CARSON CITY, Nev. (AP) — Domestic violence victims would have a way to break housing leases to escape their abusers under a bill amended and unanimously approved Friday by a Senate committee.
AB284, sponsored by Assemblywoman Lucy Flores, D-Las Vegas, establishes notice requirements and steps victims must take to terminate leases. Among them are presenting the landlord with a police report, restraining order or affidavit from a third party affirming the tenant's account.
It was the broadness of "third party" in the original language of the bill that caused angst for some critics and committee members, who feared a tenant could obtain a false affidavit to get out of a lease obligation.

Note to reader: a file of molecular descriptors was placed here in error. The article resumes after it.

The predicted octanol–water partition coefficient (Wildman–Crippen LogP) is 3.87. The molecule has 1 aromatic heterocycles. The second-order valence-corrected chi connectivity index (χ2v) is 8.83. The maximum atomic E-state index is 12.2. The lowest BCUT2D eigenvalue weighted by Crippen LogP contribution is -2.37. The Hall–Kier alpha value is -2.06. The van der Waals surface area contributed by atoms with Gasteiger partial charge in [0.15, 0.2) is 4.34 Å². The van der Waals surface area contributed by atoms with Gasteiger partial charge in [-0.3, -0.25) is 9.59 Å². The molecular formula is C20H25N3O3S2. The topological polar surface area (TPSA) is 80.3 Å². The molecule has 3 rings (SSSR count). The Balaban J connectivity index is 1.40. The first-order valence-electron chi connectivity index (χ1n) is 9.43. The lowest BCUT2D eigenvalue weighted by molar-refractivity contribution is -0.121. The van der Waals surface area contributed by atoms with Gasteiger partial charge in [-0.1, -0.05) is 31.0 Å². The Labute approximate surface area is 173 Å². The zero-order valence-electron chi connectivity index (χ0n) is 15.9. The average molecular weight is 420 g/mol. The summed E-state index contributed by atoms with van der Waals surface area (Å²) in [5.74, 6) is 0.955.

"We can evict on a TPO and we can evict on a police report, but we cannot, in my opinion, evict on an affidavit," Brenda Lovato of the Institute of Real Estate Management testified during an earlier hearing.
Amendments approved Friday by the Senate Committee on Commerce, Labor and Energy clarify who qualifies as a third-party, including licensed physicians, psychiatrists, psychologists, nurses, social workers, professional counselors, members of the clergy or anyone employed by an agency or service that deals with domestic violence.
A provision that would have allowed volunteers at domestic abuse organizations to sign an affidavit was stricken.
Another amendment requires that alleged abusers be identified.
Under the bill, notices to landlords must be given within 90 days of when the domestic violence occurred.
It also authorizes landlords to go after abusers civilly for lost rent and any damage that may have been done to the dwelling.
Flores, a domestic violence survivor, said difficult situations are often made worse by financial burdens. Giving victims a way to end a lease early would help them escape dangerous relationships, she said.
Las Vegas police handled about 22,000 domestic violence cases last year.
The bill now goes to the Senate floor.